Lacking the reserves to fill a projected $147 million budget shortfall over the next 16 months, Las Vegas city officials are looking to federal funding and employee concessions to deal with perhaps the worst financial crisis in its history, City Manager Scott Adams said Wednesday.
The coronavirus pandemic has beaten the city worse and more suddenly than the Great Recession a decade ago, when gradual economic setbacks left it with a $100 million deficit.
“We are in the midst of the most serious fiscal crisis I think the city of Las Vegas has ever faced,” Adams told the City Council.
With only $90 million in usable reserves and a budget shortfall that is estimated to climb to $200 million through fiscal year 2022, the city’s strategy to avoid running out of cash by January is twofold: dipping into federal coronavirus relief funding and asking employees to concede 6 percent in salaries and benefits.
But while federal relief is expected to assist in weathering the storm, a chasm has already emerged between elected leaders on how it will be spent and to what degree, if any, it will support community services.
Las Vegas was recently allocated about $119 million in federal CARES Act funding for spending related to the emergency. Adams said he was “very pleased” with the amount, despite it being on the low end of the city’s earlier projections.
“We believe it will probably be very helpful through fiscal year 21 in maintaining service levels and employment,” he said.
The city notified its collective bargaining units last week that it was contemplating laying off about 200 employees in order to save $19 million if needed to balance the budget, but Adams believed that the relatively “modest” 6 percent concession could avoid layoffs.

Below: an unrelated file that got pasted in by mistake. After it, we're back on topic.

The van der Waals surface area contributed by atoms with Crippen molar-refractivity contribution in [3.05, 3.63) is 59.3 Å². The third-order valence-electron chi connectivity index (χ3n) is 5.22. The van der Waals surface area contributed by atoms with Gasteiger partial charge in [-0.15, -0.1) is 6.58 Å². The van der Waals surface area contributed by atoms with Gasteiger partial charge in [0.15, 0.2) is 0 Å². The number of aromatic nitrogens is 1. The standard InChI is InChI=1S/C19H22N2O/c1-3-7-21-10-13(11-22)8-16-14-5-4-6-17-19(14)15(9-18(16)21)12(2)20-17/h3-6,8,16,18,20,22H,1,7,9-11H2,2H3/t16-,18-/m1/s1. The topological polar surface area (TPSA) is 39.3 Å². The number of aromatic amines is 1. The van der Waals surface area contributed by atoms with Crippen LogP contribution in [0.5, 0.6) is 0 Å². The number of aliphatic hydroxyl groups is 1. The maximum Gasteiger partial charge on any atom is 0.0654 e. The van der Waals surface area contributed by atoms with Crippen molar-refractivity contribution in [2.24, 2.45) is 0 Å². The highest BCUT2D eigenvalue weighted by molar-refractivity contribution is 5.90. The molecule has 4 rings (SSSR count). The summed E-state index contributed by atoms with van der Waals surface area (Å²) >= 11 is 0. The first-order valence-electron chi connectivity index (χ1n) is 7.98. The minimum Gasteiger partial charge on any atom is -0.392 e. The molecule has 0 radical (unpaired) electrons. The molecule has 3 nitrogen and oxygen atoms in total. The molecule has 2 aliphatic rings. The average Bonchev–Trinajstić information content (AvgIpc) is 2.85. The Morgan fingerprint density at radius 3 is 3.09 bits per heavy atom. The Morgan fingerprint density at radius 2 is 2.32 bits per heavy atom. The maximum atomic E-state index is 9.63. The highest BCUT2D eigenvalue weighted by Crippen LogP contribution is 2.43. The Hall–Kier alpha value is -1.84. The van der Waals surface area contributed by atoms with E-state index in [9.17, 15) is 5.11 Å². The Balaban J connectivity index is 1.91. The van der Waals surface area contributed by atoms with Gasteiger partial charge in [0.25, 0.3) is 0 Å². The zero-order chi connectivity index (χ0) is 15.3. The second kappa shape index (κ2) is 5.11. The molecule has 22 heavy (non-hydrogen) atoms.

He also said the city believed the intent of the legislation that authorized CARES Act funding was to direct the dollars to local and state governments to support the pandemic’s impact on governments between March 1 and Dec. 30, including costs to public safety.
Other funding mechanisms in that bill, and subsequent others, were meant to be directed toward community resources, according to Adams.
“We’re going to be looking at those (other funding mechanisms) to try to access those so that we can get those dollars out in the community to help businesses, to do testing and do all the things that are going to be necessary as we reopen,” he said.
But Clark County Commission Chairwoman Marilyn Kirkpatrick said Tuesday that county lawmakers expected the city would use its $119 million direct allotment, in part, to support economic development, testing and some regional services.
And Councilwoman Olivia Diaz on Wednesday warned against Adams’ recommendation of using CARES Act funding to offset impacts to the city and then, only to the extent there are dollars left over, pushing it out to the community. Instead she advocated for striking a balance between repairing city finances and boosting community programs.
Diaz suggested using funds to help businesses overhaul sanitation standards, facilitate distance learning by improving technology, and provide meals to the elderly and other vulnerable populations.
“I think that there is room for us to do more for constituents that will really be severely impacted and negatively impacted,” she said.
City officials have yet to publicly present a tentative spending plan for the new fiscal year that starts July 1.